To up insurance bills, docs remove patients’ uterus

The Times of India

November 10, 2009

CHENNAI: At 25, it was a surgery Meena Kumari least expected. When she had gone to the doctor last year with irregular menstrual cycle, a
city-based private hospital diagnosed a small fibroid and removed her uterus. Covered as she was by the government employees’ health insurance scheme, the hospital sent a Rs 40,000 to the insurance company.

Her surgery has now been termed ‘needless’ by an expert panel of doctors of the insurance company.

In what could be an indication of medical ethic violation that may have left several women medically unfit to conceive, more than 30% of the hysterectomies done under the insurance scheme have been termed ‘‘unwarranted’’ not just by the doctors employed by the insurance company but also by the senior private practitioners.

Records available with the insurance companies show that under the government employees’ health scheme, at least 540 women in the age group of 25-35, more than 100 of them in the 20-30 age group, have had their uterus or ovaries removed.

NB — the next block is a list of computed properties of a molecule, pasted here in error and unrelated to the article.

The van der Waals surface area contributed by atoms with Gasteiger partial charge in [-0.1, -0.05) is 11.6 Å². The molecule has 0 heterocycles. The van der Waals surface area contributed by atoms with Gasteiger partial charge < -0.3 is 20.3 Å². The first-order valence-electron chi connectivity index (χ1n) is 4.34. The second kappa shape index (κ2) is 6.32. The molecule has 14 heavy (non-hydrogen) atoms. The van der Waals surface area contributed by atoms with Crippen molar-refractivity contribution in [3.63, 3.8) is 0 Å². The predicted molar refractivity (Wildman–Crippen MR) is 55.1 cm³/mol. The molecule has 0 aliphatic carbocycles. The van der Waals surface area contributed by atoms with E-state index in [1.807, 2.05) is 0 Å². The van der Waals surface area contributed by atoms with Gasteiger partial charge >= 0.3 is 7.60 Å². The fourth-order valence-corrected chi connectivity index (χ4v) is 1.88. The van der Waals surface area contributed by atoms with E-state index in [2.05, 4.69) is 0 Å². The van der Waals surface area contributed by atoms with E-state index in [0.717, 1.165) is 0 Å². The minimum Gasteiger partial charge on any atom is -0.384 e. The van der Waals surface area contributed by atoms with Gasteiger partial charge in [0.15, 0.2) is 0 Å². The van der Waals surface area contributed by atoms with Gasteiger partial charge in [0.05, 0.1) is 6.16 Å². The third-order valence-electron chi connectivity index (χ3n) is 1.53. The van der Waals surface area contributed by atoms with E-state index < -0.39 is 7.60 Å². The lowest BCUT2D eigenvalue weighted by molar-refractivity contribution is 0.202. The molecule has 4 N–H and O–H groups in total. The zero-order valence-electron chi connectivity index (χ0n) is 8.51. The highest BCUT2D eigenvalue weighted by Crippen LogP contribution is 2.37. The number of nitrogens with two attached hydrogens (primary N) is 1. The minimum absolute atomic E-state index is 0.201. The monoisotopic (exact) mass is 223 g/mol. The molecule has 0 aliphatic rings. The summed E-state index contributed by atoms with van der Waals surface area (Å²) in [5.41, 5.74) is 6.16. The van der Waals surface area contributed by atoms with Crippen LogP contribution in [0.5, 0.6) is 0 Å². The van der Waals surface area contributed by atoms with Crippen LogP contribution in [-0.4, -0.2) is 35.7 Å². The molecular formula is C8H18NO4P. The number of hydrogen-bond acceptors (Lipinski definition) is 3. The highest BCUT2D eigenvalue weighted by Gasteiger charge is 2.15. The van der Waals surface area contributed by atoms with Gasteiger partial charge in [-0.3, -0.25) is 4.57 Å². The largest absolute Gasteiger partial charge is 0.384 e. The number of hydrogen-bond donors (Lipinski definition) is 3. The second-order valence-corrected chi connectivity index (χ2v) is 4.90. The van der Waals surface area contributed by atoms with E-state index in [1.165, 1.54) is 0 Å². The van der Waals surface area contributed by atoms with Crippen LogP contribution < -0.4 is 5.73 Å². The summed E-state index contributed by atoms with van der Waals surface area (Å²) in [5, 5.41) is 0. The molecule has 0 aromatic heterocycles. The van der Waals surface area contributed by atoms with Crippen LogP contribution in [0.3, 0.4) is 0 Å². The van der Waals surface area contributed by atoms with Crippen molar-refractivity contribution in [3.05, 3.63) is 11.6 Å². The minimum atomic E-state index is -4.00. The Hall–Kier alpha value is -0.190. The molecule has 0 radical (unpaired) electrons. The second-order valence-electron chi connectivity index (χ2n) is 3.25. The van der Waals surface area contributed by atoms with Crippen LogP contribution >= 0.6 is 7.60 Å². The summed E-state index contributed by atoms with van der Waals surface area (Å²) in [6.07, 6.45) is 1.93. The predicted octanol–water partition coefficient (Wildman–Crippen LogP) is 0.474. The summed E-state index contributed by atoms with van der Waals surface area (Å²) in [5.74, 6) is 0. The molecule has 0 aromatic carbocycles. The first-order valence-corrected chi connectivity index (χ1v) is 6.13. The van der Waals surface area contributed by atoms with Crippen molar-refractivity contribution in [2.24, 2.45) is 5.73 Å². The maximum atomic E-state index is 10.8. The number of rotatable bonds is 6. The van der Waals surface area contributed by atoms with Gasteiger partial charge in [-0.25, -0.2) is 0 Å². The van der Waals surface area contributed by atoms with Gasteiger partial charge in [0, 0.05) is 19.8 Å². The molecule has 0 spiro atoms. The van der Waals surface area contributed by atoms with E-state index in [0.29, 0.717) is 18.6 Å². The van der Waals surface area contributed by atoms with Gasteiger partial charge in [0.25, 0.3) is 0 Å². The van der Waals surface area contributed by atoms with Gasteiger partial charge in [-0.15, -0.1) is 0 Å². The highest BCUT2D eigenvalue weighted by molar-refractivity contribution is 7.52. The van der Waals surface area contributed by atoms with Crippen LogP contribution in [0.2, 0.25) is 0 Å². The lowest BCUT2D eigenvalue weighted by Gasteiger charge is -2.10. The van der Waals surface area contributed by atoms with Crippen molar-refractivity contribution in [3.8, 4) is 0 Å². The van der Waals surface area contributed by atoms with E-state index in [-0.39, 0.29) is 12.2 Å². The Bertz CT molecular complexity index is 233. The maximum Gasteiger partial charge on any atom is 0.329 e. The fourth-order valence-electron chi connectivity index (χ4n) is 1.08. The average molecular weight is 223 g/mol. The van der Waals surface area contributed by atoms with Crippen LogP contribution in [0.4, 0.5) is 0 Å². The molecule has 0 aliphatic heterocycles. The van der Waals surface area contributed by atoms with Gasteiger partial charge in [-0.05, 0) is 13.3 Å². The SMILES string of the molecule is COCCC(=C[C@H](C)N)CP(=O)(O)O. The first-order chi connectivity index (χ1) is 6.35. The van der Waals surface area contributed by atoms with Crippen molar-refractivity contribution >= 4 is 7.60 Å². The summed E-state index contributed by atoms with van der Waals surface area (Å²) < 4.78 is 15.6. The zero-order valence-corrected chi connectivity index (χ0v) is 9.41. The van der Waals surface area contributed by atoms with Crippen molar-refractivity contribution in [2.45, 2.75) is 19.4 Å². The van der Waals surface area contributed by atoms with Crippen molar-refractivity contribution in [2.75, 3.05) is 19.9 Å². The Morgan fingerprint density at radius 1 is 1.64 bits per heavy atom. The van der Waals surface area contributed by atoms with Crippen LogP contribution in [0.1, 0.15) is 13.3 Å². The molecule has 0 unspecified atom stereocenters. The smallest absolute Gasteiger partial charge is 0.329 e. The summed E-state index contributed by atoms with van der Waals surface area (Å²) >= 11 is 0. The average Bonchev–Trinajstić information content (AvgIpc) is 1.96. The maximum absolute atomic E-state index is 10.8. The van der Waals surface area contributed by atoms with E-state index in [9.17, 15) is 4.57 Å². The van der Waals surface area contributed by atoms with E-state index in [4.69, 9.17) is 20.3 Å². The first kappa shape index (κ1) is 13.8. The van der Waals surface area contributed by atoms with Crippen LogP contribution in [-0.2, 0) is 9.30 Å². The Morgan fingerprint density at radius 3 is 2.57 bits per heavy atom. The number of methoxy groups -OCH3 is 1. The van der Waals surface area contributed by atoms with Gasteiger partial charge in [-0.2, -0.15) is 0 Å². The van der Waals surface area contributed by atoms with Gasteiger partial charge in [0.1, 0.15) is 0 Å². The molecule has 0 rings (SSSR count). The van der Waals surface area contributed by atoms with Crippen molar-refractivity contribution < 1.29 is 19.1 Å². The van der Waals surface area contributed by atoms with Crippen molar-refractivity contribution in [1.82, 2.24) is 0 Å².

‘‘When we called one of the patients, she told us that she had agreed to go for the surgery only because she had been told that it could turn cancerous. Many young women need not have gone through the surgery. Many of them needed just medicines to regularise their periods. They had no family history or any other problems with their reproductive system,’’ said V Jagannathan, chairman, Star Health and Allied Insurance, who has been holding marathon meetings with hospitals warning them against such practices. Only recently, the insurance company removed two private hospitals in Nagercoil and Kanyakumari for charging extra from beneficiaries of the Kalignar health insurance scheme.

In fact, parallel audits on other health insurance schemes showed that uterus removal for women below 30 years has been very low. ‘‘We have 1.5 lakh women under the age of 35 covered under the general health insurance. Of this, just seven women below the age of 35 have had their uteruses removed. All of them were trauma cases, mainly accidents,’’ Jagannathan said. Meena Kumari, already has a child, but there could be others who have lost all chances of child bearing at a very young age.



Author: Leslie Carol Botha

Author, publisher, radio talk show host and internationally recognized expert on women's hormone cycles. Social/political activist on Gardasil the HPV vaccine for adolescent girls. Co-author of "Understanding Your Mood, Mind and Hormone Cycle." Honorary advisory board member for the Foundation for the Study of Cycles and member of the Society for Menstrual Cycle Research.